Wnt signaling through beta-catenin is the main process that controls the activation spectrums of immunoreactive gliosis: either to a neurodegenerative M1-like or a neuroprotective M2-like phenotype [66]. Wnt3a, secreted from glioblastoma cells, stimulates the activation of the microglia neuroprotective M2-like phenotype by activating beta-catenin signaling [67]. This represents the immunosuppressive role of the canonical Wnt signal on microglial cells, which is shown by the characteristic activity of glioma cells in the brain. Such activity of Wnt3a seems to depend on the type of stimuli received and acts together with Wnt5a to determine whether pro- or anti-inflammatory responses take place. Solely adding recombinant Wnt proteins activates pro-inflammatory responses in microglia, whereas if added together with LPS, recombinant Wnts alleviate the LPS-stimulated microglial inflammatory activation [68].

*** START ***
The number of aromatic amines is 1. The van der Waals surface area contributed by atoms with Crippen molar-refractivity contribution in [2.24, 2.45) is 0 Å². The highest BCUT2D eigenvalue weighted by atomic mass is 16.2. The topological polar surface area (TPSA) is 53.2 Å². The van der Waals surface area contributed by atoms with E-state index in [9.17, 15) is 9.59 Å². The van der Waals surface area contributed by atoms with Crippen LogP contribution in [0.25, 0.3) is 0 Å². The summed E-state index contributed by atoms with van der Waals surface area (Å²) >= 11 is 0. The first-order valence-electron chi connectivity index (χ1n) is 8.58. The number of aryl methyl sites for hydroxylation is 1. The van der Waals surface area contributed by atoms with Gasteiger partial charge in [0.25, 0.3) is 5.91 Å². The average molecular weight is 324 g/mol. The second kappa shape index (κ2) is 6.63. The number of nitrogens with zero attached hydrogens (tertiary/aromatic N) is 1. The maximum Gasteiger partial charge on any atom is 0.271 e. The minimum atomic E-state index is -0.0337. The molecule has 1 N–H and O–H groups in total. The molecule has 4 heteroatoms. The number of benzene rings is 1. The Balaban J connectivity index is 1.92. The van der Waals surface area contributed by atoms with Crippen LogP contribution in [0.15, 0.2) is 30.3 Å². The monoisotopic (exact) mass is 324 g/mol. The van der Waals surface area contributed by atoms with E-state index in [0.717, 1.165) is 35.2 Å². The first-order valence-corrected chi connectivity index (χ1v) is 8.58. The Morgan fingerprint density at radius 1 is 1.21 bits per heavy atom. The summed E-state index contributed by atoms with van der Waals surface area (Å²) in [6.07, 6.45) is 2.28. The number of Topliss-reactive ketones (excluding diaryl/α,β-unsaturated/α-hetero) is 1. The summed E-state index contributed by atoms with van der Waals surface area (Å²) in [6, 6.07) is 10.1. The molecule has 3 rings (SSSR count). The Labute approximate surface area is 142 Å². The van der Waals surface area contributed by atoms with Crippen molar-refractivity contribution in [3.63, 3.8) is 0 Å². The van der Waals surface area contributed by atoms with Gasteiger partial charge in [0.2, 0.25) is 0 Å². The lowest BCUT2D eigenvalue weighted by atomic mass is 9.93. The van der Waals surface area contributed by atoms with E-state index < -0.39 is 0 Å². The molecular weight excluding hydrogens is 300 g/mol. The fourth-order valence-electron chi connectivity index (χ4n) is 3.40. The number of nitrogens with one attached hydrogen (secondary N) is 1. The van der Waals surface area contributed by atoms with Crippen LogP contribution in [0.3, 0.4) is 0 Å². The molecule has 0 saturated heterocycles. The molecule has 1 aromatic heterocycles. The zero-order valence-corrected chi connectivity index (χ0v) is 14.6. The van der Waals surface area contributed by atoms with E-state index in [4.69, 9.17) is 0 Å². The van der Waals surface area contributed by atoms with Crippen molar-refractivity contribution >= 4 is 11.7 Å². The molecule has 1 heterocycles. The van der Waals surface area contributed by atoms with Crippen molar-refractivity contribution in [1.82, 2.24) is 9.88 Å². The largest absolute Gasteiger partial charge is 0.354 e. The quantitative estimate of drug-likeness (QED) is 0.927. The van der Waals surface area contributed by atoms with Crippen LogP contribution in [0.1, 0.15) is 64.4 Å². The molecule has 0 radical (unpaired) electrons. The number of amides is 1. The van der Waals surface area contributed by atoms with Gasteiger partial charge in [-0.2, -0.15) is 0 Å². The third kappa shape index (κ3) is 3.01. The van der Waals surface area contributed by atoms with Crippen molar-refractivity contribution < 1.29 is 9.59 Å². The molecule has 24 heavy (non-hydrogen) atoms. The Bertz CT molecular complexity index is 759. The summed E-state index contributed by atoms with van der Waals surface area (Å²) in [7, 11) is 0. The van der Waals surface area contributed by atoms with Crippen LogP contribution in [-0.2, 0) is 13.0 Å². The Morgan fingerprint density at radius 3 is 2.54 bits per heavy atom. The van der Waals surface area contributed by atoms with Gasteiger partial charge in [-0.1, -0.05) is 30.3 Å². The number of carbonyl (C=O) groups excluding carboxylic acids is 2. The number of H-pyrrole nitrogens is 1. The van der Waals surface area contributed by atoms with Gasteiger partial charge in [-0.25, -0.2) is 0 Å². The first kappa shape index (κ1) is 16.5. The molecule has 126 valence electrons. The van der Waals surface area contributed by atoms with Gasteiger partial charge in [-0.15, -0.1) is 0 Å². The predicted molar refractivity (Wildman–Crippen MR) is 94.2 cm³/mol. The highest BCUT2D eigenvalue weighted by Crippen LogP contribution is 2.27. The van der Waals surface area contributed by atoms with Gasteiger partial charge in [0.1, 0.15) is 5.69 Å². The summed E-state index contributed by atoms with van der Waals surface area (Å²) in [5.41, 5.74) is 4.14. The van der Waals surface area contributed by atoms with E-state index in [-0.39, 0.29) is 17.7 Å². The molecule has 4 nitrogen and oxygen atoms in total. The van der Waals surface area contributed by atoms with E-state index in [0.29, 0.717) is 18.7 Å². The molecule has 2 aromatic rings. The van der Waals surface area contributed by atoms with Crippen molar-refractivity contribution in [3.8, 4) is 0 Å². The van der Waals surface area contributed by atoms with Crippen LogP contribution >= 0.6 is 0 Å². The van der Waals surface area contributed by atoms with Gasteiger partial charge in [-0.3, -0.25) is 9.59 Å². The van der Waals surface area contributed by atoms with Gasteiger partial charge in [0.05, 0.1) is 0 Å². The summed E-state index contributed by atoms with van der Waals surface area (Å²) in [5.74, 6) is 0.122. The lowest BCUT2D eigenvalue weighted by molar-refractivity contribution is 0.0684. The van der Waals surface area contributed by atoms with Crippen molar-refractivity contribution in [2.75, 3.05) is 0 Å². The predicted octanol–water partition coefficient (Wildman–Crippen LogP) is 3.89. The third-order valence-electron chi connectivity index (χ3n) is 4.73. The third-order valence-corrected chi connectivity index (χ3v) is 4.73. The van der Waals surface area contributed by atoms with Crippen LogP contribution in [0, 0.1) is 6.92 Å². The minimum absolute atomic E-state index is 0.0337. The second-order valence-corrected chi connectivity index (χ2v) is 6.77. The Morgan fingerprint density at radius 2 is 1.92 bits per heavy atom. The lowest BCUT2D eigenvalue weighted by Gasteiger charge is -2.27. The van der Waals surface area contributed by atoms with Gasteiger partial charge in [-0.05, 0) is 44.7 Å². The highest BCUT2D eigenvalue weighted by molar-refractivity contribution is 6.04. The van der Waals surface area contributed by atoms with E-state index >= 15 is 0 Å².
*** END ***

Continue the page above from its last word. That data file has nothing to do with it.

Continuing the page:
As we have discussed in this review, AGMs play pivotal roles in various aspects of chemotactic behavior, including in inflammatory responses of glia, in peripheral immune responses, and in axon pathfinding. The bi-directionality of their function can be observed in multiple types of tissues, and in neuroinflammation, it enables AGMs to “guide” the process from onset to resolution. The combination of ligand-receptor interactions is key for determining the AGM-guided polarity of immune responses (Fig. 1). Importantly, this characteristic of AGMs makes them excellent therapeutic targets for promoting neuroprotection against proinflammatory insults, while alleviating neurodegeneration.

Understanding of how the molecular mechanisms underlying AGM regulation of neuroinflammation link together is still poor, because of a lack of comprehensive studies integrating temporal and spatial roles of AGMs in neuroinflammation. Another relevant research topic may be the AGMs' interactions with metalloproteinases and secretases. Metalloproteinases are involved in ectodomain shedding of receptor molecules, including the receptors of AGMs [33]. There are reports that Netrin and Slit receptors interact with metalloproteinases. These studies may provide insight into how to link those interactions with the onset of neurodegenerative diseases [59,69]. However, an exhaustive list-up of their combinatorial interactions is still lacking, and generating them would comprise a useful starting point to investigate these relationships.